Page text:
Thursday, July 17, 2014

All good things come to those who Google

The onset of the Internet occurred during my early childhood and the concept was vague and faintly magical like your first kiss or unicorns. Only the extravagantly rich could afford an Internet capable computer and our eyes would light up in wonder if we heard of anyone we knew connecting to this mysterious network that somehow took a regular phone line and turned it into search engines, encyclopedias, and a treasure trove of cat pictures. The Internet was way out of my lower middle class sphere and was filed away into the realm of unattainable possessions next to that pony I kept begging Mom for. I never lamented my lack of dial-up as it wasn't crucial to my existence. If I needed a phone number, I had a phone book. If I needed a reference, I used books. The Internet in it's infancy was little more than a toy with the added bonus of being able to send innocuous letters via e-mail instead of waiting three days to hear Aunt Sophie's hip surgery went swimmingly.

And suddenly, the Internet exploded into a superhighway of information. People began to realize how easy it was to send and receive news, research for study projects, and keep in touch with loved ones. Around the time dial-up took thirty seconds as opposed to three days to connect, my family was finally able to enjoy the soothing sounds of a computer reaching out through the phone lines to link up to the world, which was reminiscent of a fast paced game of pong being played under water projected through the speakers of a fast food drive-up. Even then, the Internet was relatively foreign to me. In school, we were encouraged to use it as a basic tool and to rely on books for facts as the information gleaned from the world wide web was generally untrustworthy. As I became a junior high and high school student, the Internet was a virtual cornucopia of knowledge, yet we were still dissuaded from using it as our only source. I recall researching papers and writing the bibliographies and being told that no more than two references were to be from online sources. Though it was blooming, the Internet was a secondary, if still unreliable, source, and I was still learning how to wade myself through it, to use it to it's full potential.

By the time I entered my first year of college, everything had changed. The Internet was slowly becoming the sole source of information from news to scientific papers to reference materials. Almost 90% of the research for classes was done online. Though my school had a fantastic library, I am ashamed to admit I rarely visited. What was the point? Everything I needed was at my fingertips, and all within easy reach. That bibliography? Mostly Internet sources. Using the Internet intelligently, cross checking facts and ascertaining the sources were reliable, the information could be considered trustworthy. And let's not forget everything could be found on the Internet, and thanks to DSL and wireless, it could be found fast! From registering for classes, to checking grades, to submitting homework, the Internet was integral to my on campus college experience.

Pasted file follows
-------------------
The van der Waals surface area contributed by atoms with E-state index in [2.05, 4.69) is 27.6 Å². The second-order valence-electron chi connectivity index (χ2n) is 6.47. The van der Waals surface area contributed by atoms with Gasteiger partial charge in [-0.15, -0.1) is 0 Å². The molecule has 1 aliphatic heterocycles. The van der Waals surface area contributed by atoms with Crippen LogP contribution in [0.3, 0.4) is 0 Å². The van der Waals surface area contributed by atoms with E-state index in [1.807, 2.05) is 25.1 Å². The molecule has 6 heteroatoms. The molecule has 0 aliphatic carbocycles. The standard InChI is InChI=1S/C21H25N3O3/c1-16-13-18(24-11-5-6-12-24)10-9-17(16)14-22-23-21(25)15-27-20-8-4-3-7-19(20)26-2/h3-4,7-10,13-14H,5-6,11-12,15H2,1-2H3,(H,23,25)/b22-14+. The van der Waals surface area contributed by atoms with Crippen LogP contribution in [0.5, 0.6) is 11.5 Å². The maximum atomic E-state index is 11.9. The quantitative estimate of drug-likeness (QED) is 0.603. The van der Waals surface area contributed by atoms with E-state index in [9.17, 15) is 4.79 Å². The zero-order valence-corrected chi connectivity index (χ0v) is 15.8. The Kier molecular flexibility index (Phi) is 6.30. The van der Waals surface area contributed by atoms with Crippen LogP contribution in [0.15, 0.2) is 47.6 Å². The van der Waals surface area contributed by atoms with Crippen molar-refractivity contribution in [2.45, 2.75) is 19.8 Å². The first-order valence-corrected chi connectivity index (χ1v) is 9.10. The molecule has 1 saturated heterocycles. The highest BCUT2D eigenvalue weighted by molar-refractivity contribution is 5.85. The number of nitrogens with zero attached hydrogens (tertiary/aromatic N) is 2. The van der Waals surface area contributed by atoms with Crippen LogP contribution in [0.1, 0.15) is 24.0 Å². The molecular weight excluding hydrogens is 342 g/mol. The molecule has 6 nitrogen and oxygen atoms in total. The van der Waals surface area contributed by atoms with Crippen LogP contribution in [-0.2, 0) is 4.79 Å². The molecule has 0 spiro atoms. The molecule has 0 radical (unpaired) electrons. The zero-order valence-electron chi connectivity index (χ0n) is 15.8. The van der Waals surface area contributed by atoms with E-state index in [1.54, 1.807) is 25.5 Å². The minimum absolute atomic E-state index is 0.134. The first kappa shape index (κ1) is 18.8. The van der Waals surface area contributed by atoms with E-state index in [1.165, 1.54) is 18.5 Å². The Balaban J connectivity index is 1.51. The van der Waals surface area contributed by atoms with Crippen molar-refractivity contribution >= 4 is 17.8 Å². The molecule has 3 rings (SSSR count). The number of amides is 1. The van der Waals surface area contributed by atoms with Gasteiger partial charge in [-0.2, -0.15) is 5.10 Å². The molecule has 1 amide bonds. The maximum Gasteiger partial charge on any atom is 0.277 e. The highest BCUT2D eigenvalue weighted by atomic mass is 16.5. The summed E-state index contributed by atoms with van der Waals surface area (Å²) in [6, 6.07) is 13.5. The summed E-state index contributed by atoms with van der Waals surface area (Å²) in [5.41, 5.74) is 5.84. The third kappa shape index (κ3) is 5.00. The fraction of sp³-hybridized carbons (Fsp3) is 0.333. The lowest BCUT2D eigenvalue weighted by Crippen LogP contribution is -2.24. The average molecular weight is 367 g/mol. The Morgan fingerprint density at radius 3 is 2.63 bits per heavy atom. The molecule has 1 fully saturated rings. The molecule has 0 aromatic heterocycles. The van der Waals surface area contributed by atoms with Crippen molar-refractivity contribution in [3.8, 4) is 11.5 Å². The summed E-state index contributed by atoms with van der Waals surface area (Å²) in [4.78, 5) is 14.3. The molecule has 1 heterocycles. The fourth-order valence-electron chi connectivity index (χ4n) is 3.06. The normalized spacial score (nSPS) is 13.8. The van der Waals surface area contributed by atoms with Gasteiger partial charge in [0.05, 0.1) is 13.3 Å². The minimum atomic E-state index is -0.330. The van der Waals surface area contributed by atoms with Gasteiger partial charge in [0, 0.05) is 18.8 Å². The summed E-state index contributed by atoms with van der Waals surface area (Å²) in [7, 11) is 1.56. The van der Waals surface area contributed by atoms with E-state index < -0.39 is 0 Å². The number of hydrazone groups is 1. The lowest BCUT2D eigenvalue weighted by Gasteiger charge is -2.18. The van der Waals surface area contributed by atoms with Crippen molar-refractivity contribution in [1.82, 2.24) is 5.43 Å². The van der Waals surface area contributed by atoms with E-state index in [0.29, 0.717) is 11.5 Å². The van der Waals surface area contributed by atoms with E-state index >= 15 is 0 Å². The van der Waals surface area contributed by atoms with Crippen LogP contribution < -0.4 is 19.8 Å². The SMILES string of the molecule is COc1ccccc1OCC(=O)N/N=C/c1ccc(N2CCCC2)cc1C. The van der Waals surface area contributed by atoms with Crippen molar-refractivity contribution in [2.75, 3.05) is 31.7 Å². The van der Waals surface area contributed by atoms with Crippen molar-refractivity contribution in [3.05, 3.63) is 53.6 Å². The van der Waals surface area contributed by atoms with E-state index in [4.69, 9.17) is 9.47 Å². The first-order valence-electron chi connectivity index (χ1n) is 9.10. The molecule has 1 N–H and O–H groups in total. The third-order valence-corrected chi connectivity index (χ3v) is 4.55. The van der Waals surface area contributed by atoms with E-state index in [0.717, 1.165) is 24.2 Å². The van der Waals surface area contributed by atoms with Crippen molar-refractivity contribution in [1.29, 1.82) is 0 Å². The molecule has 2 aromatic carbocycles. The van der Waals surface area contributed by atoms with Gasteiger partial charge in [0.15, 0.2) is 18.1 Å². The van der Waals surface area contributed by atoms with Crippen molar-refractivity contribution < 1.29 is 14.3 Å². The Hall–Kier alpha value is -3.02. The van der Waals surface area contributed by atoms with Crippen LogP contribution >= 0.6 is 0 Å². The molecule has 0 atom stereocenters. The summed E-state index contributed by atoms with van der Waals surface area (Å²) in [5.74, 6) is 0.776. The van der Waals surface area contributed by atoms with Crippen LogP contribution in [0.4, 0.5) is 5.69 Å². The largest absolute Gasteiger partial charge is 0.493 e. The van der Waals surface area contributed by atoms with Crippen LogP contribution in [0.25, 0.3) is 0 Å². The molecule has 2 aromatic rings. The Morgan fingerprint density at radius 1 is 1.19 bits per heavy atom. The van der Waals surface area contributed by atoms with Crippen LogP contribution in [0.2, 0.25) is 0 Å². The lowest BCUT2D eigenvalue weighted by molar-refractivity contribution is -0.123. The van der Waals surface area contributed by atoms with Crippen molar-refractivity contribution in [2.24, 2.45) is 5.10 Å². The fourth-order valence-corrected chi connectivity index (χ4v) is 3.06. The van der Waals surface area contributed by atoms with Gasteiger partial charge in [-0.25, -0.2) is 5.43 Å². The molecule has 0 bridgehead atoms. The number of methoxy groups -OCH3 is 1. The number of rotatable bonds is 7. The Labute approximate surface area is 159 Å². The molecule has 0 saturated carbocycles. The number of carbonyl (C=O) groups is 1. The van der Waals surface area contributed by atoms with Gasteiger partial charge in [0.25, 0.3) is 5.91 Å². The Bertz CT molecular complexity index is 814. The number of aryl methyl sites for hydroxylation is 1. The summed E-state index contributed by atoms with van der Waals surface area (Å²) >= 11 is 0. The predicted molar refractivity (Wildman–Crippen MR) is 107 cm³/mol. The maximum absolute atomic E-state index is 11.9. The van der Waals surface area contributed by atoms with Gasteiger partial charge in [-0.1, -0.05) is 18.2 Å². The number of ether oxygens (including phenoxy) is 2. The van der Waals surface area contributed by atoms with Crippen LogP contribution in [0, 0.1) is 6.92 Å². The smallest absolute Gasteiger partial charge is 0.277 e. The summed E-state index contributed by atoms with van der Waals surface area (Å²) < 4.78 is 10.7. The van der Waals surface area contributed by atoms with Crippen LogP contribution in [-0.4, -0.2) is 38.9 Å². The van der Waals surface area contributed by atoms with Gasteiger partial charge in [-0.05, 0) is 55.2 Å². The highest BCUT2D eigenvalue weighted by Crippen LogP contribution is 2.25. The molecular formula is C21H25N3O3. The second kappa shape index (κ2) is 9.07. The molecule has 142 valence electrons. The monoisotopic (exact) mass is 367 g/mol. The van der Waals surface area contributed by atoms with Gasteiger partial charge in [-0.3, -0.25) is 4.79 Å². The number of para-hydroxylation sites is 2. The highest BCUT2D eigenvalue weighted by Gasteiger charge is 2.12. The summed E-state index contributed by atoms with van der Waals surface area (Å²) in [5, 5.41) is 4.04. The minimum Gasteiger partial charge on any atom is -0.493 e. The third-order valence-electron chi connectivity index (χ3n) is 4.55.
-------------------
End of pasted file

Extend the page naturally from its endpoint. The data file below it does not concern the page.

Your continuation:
Oh, how exciting! What happened next?!

I graduated. And with the advent of social media, I was constantly reminded that I passed over continuing my education and pursuing my dreams in order to live the domestic life. The Internet became a source of "what might have been" and "look what such-in-such is doing with their life" and "oh, hey, look! Another friend going back to school." It was a depression only an endless stream of cat videos could cure.

And then my world fell apart. My loveless marriage ended, and I had two small children and myself to support. I soon discovered a major drawback to living in a small town: no jobs. Or if there are jobs, you have to know someone. The Internet became my source of hope for finding an income. Nail biting day after day, I would search the want-ads, send resumes, go on interviews, and for months never get a call back. I was going gray trying to decide what to do, and I thought about my boyfriend going back to school and taking classes online. I was really excited for him, to the point where I wished it was me...and voila! Like the proverbial bolt of lightning, it struck me: GO BACK TO SCHOOL!

Yay! School! But for what? That question took me back to my earliest passions. What made me happy? Working with animals. What did I originally go to school for? To pursue a career in veterinary medicine. That left me with a conundrum. I wanted to study the veterinary field, but there were no colleges in my area offering those programs and I couldn't move. My only option was an online degree. Off to the Internet with a cup of tea and precious block of time I went, researching schools, comparing curriculum, tuition, graduation rates, and reviews. At one time, I believe there were twelve tabs open across the screen. Eventually, the choice was made, and while I still had the courage, I applied to the Associate's in Veterinary Technology program at St. Petersburg College. The website for the school was constantly open for reference to be sure I satisfied all the requirements to be accepted into the program and to communicate any questions. One of the happiest moments of my life (second to the births of my children, graduating with a bachelor's degree, going to Europe...okay it wasn't necessarily THE happiest moment, but it ranks in the top ten) was receiving my acceptance letter via e-mail!